Announcement: AI alignment prize round 2 winners and next round

We (Zvi Mowshowitz and Vladimir Slepnev) are happy to announce the results of the second round of the AI Alignment Prize, funded by Paul Christiano. From January 15 to April 1 we received 37 entries. Once again, we received an abundance of worthy entries. In this post we name five winners who receive $15,000 in total, an increase from the planned $10,000.

We are also announcing the next round of the prize, which will run until June 30th, largely under the same rules as before.

The winners

First prize of $5,000 goes to Tom Everitt (Australian National University and DeepMind) and Marcus Hutter (Australian National University) for the paper The Alignment Problem for History-Based Bayesian Reinforcement Learners. We’re happy to see such a detailed and rigorous write up of possible sources of misalignment, tying together a lot of previous work on the subject.

Second prize of $4,000 goes to Scott Garrabrant (MIRI) for these LW posts:

Each of these represents a small but noticeable step forward, adding up to a sizeable overall contribution. Scott also won first prize in the previous round.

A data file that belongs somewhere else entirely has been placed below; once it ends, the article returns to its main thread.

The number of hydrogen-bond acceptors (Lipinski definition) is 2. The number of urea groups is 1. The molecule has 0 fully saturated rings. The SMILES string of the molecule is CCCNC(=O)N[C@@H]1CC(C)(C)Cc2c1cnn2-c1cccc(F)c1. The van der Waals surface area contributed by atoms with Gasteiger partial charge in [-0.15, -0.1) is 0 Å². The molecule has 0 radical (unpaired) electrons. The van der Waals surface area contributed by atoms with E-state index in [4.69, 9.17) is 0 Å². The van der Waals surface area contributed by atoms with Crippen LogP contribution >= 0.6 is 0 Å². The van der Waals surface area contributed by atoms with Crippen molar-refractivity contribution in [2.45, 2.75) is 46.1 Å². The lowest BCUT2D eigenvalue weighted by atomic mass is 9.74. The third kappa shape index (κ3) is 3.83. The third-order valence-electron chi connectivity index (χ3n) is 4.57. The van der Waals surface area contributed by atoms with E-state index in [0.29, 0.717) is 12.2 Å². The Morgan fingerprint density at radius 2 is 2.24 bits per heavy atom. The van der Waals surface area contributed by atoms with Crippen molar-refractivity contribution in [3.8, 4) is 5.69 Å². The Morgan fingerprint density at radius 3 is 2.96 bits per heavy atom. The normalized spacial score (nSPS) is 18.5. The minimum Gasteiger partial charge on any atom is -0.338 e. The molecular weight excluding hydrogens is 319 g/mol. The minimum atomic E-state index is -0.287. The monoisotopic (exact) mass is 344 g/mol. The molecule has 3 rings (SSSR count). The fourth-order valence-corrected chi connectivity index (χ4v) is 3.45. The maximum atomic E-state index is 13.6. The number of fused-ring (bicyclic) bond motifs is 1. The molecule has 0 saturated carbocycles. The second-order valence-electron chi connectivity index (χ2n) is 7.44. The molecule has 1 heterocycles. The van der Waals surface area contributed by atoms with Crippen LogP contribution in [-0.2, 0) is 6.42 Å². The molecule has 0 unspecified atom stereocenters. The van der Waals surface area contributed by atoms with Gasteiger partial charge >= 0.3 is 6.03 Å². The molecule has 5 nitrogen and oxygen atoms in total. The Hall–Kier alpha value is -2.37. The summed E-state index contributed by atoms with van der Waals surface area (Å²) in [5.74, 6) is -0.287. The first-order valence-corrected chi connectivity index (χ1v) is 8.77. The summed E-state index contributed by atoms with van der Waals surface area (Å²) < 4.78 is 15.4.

Third prize of $3,000 goes to Stuart Armstrong (FHI) for his post Resolving human values, completely and adequately and other LW posts during this round. Human values can be under-defined in many possible ways, and Stuart has been very productive at teasing them out and suggesting workarounds.

Fourth prize of $2,000 goes to Vanessa Kosoy (MIRI) for the post Quantilal control for finite MDPs. The idea of quantilization might help mitigate the drawbacks of extreme optimization, and it’s good to see a rigorous treatment of it. Vanessa is also a second time winner.

Fifth prize of $1,000 goes to Alex Zhu (unaffiliated) for these LW posts:

Alex’s posts have good framings of several problems related to AI alignment, and led to a surprising amount of good discussion.

We will contact each winner by email to arrange transfer of money.

We would also like to thank everyone else who sent in their work! The only way to make progress on AI alignment is by working on it, so your participation is the whole point.

The next round

We are now also announcing the third round of the AI alignment prize.

We’re looking for technical, philosophical and strategic ideas for AI alignment, posted publicly between January 1, 2018 and June 30, 2018 and not submitted for previous iterations of the AI alignment prize. You can submit your entries in the comments here or by email to We may give feedback on early entries to allow improvement, though our ability to do this may become limited by the volume of entries.

The minimum prize pool will again be $10,000, with a minimum first prize of $5,000.

Thank you!